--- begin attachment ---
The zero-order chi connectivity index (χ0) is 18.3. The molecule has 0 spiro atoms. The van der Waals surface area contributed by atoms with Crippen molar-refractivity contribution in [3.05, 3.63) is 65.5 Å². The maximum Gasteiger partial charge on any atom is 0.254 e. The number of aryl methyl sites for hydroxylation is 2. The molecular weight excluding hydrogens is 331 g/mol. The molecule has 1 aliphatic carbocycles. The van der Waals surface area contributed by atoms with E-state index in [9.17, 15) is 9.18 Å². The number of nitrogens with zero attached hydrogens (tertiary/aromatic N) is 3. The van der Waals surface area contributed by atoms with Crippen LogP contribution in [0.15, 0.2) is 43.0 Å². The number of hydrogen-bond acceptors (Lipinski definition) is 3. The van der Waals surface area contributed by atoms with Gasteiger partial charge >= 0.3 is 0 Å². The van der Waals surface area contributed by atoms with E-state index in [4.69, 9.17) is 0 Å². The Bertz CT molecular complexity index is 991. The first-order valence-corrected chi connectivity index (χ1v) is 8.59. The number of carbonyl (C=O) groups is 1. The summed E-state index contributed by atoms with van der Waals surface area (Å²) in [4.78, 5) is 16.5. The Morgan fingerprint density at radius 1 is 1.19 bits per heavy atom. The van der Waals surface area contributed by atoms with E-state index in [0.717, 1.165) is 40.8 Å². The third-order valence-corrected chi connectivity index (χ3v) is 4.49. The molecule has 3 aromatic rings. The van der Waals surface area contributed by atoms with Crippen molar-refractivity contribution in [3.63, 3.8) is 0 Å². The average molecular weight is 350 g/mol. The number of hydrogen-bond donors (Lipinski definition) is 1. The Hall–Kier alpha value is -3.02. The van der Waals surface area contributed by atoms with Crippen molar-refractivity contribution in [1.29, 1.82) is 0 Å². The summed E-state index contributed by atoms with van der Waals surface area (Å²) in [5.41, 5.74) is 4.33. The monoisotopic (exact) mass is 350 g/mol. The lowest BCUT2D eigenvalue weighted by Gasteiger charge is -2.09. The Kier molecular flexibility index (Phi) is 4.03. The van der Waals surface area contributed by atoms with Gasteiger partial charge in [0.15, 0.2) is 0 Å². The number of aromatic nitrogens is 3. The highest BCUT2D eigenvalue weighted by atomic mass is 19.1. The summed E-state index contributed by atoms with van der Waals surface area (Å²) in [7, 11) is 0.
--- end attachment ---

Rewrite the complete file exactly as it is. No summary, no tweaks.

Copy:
The zero-order chi connectivity index (χ0) is 18.3. The molecule has 0 spiro atoms. The van der Waals surface area contributed by atoms with Crippen molar-refractivity contribution in [3.05, 3.63) is 65.5 Å². The maximum Gasteiger partial charge on any atom is 0.254 e. The number of aryl methyl sites for hydroxylation is 2. The molecular weight excluding hydrogens is 331 g/mol. The molecule has 1 aliphatic carbocycles. The van der Waals surface area contributed by atoms with E-state index in [9.17, 15) is 9.18 Å². The number of nitrogens with zero attached hydrogens (tertiary/aromatic N) is 3. The van der Waals surface area contributed by atoms with Crippen LogP contribution in [0.15, 0.2) is 43.0 Å². The number of hydrogen-bond acceptors (Lipinski definition) is 3. The van der Waals surface area contributed by atoms with Gasteiger partial charge >= 0.3 is 0 Å². The van der Waals surface area contributed by atoms with E-state index in [4.69, 9.17) is 0 Å². The Bertz CT molecular complexity index is 991. The first-order valence-corrected chi connectivity index (χ1v) is 8.59. The number of carbonyl (C=O) groups is 1. The summed E-state index contributed by atoms with van der Waals surface area (Å²) in [4.78, 5) is 16.5. The Morgan fingerprint density at radius 1 is 1.19 bits per heavy atom. The van der Waals surface area contributed by atoms with E-state index in [0.717, 1.165) is 40.8 Å². The third-order valence-corrected chi connectivity index (χ3v) is 4.49. The molecule has 3 aromatic rings. The van der Waals surface area contributed by atoms with Crippen molar-refractivity contribution in [3.63, 3.8) is 0 Å². The average molecular weight is 350 g/mol. The number of hydrogen-bond donors (Lipinski definition) is 1. The Hall–Kier alpha value is -3.02. The van der Waals surface area contributed by atoms with Crippen molar-refractivity contribution in [1.29, 1.82) is 0 Å². The summed E-state index contributed by atoms with van der Waals surface area (Å²) in [5.41, 5.74) is 4.33. The monoisotopic (exact) mass is 350 g/mol. The lowest BCUT2D eigenvalue weighted by Gasteiger charge is -2.09. The Kier molecular flexibility index (Phi) is 4.03. The van der Waals surface area contributed by atoms with Gasteiger partial charge in [0.15, 0.2) is 0 Å². The number of aromatic nitrogens is 3. The highest BCUT2D eigenvalue weighted by atomic mass is 19.1. The summed E-state index contributed by atoms with van der Waals surface area (Å²) in [7, 11) is 0.